Companies that calculate insurance scores sell raw insurance scores to insurance companies that typically assign levels or descriptions to the insurance score ranges. The scale or range used by individual insurance companies varies based on the proprietary methodology used to determine a score. Insurance scores can range anywhere from 0 to 1,100. Scores above 700 are considered good.

How does my insurance score affect my insurance premiums?

The insurance score can affect the price of your homeowners insurance but is not used in isolation when determining insurance cost. Additionally, some states have regulations preventing the use of credit for insurance purposes. Other rating factors also determine a homeowner’s premium. These include the age of your roof, the type of construction materials used, a home’s location, findings from an inspection report and proximity to a fire station.

Premiums are adjusted each year at renewal to account for changes in rating factors. Some factors like construction and location won’t change, but others like insurance score and inflation can.

Factors that increase insurance premium

I think my insurance score has gone up. Can you reorder it?

Your insurance score is impacted by many factors. One of these is the amount of time you’ve had paying back debt. This is not something that changes within weeks or months. For this reason, most insurance companies only request new insurance score information every three years.

In some cases, insurance companies can reorder insurance scores, but it’s rare for scores to change unless there have been errors or significant changes in the factors that impact the score. And, any new score must be used, even if the change isn’t favorable and negatively impacts the premium.

Will an insurance score check affect my credit score?

You may worry that an insurance score check will affect your overall credit score, but there’s no need to fret. Credit checks are known as hard hits. They show up in credit history when someone applies for new loans. Many hard hits can indicate financial difficulty and will negatively affect an individual’s credit and insurance score.

A request made by an insurance company is considered a soft hit and does not appear in the customer’s credit history or affect the insurance or credit score. Free annual audits are also soft hits and do not affect credit ratings. It’s a good idea to check your credit score annually to monitor your credit history. If you notice bad information in a credit report, you can file a dispute with the reporting agency.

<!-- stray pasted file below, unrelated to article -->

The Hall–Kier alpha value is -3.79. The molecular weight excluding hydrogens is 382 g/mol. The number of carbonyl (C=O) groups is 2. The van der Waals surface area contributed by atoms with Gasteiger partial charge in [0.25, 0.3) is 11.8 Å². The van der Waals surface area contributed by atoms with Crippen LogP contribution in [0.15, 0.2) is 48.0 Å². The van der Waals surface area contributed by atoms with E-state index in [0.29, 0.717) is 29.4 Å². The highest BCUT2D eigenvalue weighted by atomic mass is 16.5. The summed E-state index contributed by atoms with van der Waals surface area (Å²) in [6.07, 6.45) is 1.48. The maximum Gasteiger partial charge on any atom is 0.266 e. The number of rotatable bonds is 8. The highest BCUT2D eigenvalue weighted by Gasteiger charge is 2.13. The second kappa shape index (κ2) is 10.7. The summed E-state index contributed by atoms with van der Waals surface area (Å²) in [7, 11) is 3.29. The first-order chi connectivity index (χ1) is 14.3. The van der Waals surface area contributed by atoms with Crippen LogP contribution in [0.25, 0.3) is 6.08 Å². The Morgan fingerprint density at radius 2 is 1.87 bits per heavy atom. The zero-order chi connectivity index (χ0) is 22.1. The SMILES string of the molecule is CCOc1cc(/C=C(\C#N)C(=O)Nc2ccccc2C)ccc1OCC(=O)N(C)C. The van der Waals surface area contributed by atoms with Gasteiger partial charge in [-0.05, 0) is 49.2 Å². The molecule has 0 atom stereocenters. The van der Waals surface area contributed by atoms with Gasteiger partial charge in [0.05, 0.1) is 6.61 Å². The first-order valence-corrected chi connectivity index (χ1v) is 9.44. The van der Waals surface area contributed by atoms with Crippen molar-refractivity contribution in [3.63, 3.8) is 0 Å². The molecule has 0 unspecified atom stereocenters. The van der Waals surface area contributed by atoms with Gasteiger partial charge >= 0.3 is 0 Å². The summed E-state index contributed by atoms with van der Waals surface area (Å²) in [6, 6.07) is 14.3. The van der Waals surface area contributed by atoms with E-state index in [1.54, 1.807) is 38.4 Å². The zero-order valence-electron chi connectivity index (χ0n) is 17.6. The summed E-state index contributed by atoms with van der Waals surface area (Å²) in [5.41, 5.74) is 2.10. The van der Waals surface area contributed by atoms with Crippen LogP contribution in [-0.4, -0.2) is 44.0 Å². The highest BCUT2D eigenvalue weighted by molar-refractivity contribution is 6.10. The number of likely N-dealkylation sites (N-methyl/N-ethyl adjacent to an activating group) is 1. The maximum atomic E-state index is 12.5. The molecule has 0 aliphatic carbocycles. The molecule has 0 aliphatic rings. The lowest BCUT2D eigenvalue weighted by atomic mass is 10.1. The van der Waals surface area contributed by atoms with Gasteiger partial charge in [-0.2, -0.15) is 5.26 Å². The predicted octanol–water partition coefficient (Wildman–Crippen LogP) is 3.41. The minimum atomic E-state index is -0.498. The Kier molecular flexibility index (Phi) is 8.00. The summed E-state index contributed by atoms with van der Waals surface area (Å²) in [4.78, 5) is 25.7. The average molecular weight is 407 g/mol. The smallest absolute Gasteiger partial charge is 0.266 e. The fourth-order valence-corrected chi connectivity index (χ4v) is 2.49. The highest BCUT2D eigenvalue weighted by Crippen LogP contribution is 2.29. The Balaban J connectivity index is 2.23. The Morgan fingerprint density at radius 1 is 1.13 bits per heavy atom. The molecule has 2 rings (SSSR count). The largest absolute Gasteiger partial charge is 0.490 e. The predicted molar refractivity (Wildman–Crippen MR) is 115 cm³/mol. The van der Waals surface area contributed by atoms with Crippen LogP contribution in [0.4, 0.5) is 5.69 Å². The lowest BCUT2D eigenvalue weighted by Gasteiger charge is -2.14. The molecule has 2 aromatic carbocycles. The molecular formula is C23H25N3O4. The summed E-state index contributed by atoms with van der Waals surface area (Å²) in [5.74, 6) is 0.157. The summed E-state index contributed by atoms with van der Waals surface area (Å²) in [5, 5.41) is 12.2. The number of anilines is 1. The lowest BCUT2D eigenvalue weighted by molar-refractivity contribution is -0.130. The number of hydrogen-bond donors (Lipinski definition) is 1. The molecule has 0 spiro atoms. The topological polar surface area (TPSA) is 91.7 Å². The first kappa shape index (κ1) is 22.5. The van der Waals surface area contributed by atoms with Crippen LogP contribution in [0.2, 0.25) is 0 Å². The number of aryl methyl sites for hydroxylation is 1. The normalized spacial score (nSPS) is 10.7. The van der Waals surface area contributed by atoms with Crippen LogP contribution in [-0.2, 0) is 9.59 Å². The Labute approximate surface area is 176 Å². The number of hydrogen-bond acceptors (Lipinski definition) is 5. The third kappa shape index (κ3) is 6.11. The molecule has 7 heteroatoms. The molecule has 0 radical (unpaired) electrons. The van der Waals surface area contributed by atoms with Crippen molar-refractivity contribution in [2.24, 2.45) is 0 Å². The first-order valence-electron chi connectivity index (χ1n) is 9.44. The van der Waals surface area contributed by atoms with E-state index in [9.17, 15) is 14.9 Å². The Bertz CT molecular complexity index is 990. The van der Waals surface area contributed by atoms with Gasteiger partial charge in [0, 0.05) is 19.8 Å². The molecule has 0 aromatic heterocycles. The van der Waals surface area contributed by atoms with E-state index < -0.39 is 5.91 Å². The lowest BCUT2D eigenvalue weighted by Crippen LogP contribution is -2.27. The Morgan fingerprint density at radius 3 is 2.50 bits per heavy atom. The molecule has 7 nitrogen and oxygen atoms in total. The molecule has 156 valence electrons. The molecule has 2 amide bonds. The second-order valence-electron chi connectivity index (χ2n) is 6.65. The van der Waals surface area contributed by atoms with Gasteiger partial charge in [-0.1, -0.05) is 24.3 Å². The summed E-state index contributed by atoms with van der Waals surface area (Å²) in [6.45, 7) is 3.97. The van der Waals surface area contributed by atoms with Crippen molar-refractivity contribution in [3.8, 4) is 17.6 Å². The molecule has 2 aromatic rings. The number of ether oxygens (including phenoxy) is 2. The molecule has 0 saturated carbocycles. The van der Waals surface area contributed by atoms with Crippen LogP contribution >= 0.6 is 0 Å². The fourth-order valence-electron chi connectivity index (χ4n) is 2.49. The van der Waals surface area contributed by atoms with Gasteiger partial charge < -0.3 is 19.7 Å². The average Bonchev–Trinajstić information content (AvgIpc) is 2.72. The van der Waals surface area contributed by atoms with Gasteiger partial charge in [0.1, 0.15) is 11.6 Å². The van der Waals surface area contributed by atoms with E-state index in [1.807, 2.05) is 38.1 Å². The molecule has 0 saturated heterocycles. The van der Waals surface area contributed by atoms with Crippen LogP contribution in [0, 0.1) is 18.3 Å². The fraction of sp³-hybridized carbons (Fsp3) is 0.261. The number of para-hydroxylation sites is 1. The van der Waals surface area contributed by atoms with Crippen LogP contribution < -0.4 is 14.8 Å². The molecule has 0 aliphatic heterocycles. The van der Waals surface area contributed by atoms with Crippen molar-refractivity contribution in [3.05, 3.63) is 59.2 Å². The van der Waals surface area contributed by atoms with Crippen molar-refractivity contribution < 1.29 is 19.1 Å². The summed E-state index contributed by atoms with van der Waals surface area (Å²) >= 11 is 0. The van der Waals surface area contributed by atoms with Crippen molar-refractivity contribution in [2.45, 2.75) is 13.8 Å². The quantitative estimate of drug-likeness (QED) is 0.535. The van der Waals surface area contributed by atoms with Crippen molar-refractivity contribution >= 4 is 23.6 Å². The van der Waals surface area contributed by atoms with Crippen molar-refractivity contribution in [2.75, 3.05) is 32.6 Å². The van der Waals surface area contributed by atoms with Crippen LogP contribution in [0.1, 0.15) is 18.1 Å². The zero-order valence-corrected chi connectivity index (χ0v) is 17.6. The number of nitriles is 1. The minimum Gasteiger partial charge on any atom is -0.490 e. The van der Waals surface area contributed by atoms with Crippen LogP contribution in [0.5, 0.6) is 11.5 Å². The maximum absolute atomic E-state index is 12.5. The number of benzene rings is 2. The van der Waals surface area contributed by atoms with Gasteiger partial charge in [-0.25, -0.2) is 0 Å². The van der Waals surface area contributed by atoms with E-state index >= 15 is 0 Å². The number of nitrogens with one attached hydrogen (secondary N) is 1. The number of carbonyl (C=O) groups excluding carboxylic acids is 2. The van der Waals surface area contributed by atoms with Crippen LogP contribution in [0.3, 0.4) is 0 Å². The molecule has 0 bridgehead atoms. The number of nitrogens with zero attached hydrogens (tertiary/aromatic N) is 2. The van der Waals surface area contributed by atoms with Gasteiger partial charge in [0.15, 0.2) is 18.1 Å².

How do I check my insurance score?

Since insurers can use different reporting companies to collect and assign insurance scores, checking your insurance score isn’t always straightforward. However, because your credit score directly impacts your insurance score, monitoring your credit score is the first step to maintaining a good insurance score. Reporting agencies provide a free credit report annually without causing a “hard hit” and affecting your credit history.

How can I improve my credit-based insurance score?

You can improve your credit-based insurance score the same way you would improve your credit score. First conduct an audit of your current score. If it’s accurate and you need to increase your score, focus on paying bills on time, using credit cards responsibly, paying down debt or loans, and consolidating your debt. Over time, with responsible management, your score will increase.

Now that it’s broken down, your insurance credit score should be more straightforward and less elusive. If you are a responsible homeowner with a healthy financial history and you file claims for covered losses with discernment, you’re doing everything you can to protect your home insurance score. Remember, this score isn’t the only factor that can impact insurance rates and cause increases to your premium. Some factors might be beyond your control. However, there are smart ways to lower your insurance premium.